Rab Ha’s Restaurant and Bar

Rab Ha’s is a restaurant and bar in a hotel near City Center.  Stop at the bar if you just want to chill and sip a Bellhavens Twisted Thistle or Caledonian Deuchars.

Other top local picks

There were a handful of places I was told I had to visit, but I ran out of time for them.  I highly recommend hitting up these places if you visit Glasgow.

Mother India Restaurant and Café

Someone in our group ate at both the café and restaurant because he loved their food so much.  Mother India seems to be a favorite among tourists and locals alike.

The Butterfly and the Pig

The Butterfly and the Pig is a world famous restaurant and tea room.  They offer rotating menus based on daily, local ingredients. In the tea rooms, they offer afternoon tea and high tea.

Two Fat Ladies Restaurants

Reservations are definitely required at all three Two Fat Ladies locations.  This is, from what I understand, the place for seafood in Glasgow.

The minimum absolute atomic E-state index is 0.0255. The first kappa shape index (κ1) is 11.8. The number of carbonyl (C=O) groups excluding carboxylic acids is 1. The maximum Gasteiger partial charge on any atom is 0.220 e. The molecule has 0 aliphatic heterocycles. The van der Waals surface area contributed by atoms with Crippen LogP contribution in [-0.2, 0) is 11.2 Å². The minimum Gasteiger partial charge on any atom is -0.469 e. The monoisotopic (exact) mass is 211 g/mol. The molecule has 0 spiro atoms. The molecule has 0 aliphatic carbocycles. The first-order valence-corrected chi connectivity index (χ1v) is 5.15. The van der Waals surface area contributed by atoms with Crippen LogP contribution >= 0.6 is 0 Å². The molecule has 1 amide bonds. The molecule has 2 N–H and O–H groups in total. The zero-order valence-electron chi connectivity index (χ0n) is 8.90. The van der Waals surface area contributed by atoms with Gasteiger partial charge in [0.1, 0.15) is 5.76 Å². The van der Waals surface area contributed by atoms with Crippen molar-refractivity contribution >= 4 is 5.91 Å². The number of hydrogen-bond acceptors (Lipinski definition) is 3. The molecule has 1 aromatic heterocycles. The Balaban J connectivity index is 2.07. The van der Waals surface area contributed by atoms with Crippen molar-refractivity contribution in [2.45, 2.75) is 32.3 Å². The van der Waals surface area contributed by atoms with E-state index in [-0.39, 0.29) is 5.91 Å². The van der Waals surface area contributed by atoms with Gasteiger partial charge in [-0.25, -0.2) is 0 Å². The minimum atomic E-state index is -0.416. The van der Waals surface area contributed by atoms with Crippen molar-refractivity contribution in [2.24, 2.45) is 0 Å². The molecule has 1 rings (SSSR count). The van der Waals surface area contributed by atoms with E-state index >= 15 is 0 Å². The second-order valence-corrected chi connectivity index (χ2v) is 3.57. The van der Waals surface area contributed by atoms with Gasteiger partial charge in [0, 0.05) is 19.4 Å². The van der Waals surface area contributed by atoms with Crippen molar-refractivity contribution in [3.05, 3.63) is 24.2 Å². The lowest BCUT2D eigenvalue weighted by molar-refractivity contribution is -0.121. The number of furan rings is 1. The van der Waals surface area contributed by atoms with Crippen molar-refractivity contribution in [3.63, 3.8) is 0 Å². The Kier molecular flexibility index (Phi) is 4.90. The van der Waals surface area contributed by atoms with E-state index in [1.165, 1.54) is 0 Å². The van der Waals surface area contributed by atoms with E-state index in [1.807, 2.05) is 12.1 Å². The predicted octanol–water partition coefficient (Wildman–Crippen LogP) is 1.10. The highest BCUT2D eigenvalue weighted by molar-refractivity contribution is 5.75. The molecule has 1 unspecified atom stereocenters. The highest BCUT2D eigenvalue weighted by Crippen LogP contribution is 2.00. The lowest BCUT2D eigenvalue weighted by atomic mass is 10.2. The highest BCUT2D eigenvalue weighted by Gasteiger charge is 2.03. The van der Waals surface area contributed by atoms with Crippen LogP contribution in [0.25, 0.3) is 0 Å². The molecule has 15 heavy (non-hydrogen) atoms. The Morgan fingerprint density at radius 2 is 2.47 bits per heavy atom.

Online reviews pointed me to Stravaigin. Their motto is: Think Global, Eat Local.  While most restaurants seemed to employ this motto in their menus, this restaurant seems to be unique in terms of their menu’s diversity.  Stravaigin means “to wander” and they claim to be an open minded restaurant.  With diverse menus like the Vegetarian Wild Food menu, I would have to agree.


Alex is a full time Doctoral student studying Human Factors Psychology in Hampton Roads, Virginia. She is a locavore who believes in buying fresh food from local businesses whenever possible. Her diet might be considered pesco-lacto-ovo-vegetarian. She has a weak spot for IPAs, Pinot Grigio, and Manchego.